Extract from book- The physics of healing with microdoses”
“Hering’s law and chronic disease
The concept of chronic disease is extremely important in homoeopathic therapeutic doctrine. Mention has already been made of Hering’s Law of the movement of symptoms, and how it governs the relationship between acute and chronic disease as well as between somatic and mental disease. On the basis of their experience with this law and its effects homoeopathic physicians attribute much of today’s chronic disease to the indiscriminate allopathic use of medicines which have a suppressive effect on acute conditions and transform them into chronic ones.
The concern of homoeopathic physicians is entirely justified. About one half of the American population suffers from a chronic disease, and over 23 million (about 1 in 9) suffer some impairment of mobility as a consequence.
Of the 23 million whose mobility is impaired, 15.5% have heart disease, 14.1% arthritis or rheumatism, 6.9% an impairment of the back or spine, 6.7% an impairment of the lower extremities or hips, 5% asthma or hay fever, 4.8% a visual impairment, 4.6% hypertension without heart involvement, and 4.4% a mental or nervous condition. To this listing should be added the various kinds of cancer which homoeopathy regards as chronic diseases and which claimed the lives of 350,000 Americans in 1973 and over 400,000 in 1980. By the end of the century about 500,000 Americans are expected to die from cancer every year; one man in five, and one woman in four, will develop this disease.
Various explanations and theories of chronic disease, and its rising incidence, have been propounded by allopathy. But little or no attention has been paid to the possibility that it results in part from the incorrect medical treatment of acute conditions.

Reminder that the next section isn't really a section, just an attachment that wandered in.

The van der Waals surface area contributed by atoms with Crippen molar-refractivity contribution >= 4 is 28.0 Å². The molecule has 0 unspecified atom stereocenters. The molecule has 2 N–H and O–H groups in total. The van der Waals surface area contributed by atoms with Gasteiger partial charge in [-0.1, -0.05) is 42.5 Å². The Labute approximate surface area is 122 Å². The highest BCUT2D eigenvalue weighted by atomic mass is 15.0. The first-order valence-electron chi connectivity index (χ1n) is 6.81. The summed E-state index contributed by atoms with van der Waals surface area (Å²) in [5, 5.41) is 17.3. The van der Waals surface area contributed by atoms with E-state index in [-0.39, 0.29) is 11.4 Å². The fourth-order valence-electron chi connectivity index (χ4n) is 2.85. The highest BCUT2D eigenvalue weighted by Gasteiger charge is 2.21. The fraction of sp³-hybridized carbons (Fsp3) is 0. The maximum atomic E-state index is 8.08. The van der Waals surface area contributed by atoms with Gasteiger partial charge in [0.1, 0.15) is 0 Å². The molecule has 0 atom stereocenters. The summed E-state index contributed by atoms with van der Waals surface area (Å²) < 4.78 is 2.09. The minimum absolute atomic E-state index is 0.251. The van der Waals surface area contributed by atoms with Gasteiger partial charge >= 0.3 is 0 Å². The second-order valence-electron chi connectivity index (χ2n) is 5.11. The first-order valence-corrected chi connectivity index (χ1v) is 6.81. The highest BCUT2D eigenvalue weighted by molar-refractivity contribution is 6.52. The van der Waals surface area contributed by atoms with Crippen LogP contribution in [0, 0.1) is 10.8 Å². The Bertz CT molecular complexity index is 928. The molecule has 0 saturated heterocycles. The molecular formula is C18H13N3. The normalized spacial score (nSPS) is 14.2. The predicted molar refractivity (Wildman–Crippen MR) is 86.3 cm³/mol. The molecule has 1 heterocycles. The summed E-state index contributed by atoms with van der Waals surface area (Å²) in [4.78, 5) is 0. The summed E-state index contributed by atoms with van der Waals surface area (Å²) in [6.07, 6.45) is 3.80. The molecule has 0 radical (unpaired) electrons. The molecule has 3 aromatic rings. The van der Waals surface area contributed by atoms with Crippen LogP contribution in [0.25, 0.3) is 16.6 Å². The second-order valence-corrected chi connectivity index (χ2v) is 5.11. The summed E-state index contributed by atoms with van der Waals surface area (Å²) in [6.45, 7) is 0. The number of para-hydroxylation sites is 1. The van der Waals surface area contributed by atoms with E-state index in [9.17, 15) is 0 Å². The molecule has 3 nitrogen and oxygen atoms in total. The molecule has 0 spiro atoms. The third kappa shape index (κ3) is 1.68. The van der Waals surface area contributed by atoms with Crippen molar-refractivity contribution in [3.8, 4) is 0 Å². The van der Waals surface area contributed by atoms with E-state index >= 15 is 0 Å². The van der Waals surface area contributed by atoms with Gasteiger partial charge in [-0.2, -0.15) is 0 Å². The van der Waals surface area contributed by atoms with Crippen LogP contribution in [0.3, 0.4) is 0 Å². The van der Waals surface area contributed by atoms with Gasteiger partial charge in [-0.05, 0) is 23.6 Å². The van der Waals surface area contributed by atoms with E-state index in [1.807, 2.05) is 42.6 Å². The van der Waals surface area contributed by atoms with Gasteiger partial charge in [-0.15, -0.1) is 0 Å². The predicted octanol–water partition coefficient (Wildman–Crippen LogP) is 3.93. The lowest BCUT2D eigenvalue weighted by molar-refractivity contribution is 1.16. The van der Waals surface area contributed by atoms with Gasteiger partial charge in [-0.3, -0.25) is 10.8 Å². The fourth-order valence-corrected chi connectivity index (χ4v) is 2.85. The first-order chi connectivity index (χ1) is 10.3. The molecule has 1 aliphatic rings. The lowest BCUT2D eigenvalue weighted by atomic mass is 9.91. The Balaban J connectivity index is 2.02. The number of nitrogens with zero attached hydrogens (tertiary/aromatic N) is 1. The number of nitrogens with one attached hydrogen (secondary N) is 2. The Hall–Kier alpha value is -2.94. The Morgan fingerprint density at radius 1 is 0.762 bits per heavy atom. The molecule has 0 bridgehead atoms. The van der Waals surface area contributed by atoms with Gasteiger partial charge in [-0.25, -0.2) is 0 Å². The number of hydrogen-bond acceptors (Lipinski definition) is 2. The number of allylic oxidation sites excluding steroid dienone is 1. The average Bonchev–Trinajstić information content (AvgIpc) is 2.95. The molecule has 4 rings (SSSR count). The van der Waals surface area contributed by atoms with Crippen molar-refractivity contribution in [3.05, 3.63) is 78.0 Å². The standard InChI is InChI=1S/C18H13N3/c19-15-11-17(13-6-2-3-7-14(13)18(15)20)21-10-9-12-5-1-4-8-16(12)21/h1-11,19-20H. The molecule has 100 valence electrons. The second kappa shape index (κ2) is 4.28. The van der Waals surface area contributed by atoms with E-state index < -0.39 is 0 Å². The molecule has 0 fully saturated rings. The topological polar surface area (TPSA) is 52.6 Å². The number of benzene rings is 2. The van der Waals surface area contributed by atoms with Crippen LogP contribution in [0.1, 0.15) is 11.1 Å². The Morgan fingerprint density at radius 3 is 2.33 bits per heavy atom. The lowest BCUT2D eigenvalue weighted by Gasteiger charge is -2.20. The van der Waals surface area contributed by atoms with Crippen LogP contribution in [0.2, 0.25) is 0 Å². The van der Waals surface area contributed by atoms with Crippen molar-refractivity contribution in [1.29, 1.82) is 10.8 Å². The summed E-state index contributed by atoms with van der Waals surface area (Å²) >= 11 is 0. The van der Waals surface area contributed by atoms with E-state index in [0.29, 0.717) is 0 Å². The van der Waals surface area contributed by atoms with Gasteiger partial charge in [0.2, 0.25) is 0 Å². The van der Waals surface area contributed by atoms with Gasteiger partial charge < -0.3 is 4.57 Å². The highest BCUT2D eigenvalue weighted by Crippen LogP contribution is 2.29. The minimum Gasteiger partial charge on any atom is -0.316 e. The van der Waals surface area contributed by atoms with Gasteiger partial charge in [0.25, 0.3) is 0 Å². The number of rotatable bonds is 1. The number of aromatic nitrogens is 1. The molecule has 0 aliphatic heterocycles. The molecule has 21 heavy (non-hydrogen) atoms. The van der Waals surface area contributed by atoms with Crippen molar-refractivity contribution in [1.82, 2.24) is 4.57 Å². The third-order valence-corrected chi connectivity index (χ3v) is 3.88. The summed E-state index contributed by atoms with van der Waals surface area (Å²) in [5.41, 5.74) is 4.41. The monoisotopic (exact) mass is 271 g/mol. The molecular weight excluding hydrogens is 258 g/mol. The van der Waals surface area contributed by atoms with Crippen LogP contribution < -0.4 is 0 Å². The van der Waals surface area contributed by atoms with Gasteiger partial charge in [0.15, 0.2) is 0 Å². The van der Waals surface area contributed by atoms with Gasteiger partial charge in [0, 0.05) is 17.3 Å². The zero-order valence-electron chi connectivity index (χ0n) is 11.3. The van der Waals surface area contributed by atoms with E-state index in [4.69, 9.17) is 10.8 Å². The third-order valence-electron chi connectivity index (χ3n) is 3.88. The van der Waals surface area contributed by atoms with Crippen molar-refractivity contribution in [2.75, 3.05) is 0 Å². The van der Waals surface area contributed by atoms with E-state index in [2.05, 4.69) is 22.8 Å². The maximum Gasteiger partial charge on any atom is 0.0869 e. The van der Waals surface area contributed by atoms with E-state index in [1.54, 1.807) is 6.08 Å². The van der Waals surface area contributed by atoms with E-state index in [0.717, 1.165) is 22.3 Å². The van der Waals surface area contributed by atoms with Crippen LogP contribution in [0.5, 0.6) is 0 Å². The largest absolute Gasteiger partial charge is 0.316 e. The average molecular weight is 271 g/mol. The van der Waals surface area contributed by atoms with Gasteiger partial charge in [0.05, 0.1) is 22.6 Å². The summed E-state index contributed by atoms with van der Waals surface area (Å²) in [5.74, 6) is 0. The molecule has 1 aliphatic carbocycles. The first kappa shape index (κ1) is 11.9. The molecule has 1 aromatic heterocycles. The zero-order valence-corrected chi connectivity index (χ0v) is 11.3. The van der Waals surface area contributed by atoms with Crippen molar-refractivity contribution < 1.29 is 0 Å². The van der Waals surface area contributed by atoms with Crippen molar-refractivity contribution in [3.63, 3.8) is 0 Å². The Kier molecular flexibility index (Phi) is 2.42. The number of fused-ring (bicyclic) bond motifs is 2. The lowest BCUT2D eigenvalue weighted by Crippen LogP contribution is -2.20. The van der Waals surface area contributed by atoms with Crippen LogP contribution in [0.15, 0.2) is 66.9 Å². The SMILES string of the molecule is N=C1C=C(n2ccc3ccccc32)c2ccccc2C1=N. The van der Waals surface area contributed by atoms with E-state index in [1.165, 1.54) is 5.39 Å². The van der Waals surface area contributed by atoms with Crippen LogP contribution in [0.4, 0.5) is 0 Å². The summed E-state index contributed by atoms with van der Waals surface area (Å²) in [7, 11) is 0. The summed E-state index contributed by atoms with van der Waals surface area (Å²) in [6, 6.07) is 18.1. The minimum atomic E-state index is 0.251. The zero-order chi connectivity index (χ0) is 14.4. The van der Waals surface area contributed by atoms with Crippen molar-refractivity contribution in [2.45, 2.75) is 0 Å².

As the following passages from the homoeopathic literature indicate, this school holds that the natural progress and stages of a patient’s illness have to be respected by the physician-at the risk of turning acute conditions into chronic ones:
I find that very often it is lucky for a patient when his skin remains uncured, that is, not cured at the expense of health. . . skin eruptions are, for Hahnemann, nature’s way of quieting an internal disease which threatens vital organs, by developing an external local malady; the object being to keep diseased this non-essential part. . . .In regard to local affections even the popular mind has traditions as to the danger of curing them locally. Many an old woman (in the past, anyway) jealously guarded her “bad leg” because she had, or knew of, the dire consequences following the cure of such an affliction. And has not one been told “he had a rash all over his back before, and when that was cured, his asthma came: he always thought it was that!” So much so that one has got into the habit of asking a new asthma patient, “When did you have an eruption?” “Never”, and the next time, “you asked me about an eruption, and I told you I never had it, but now I remember”.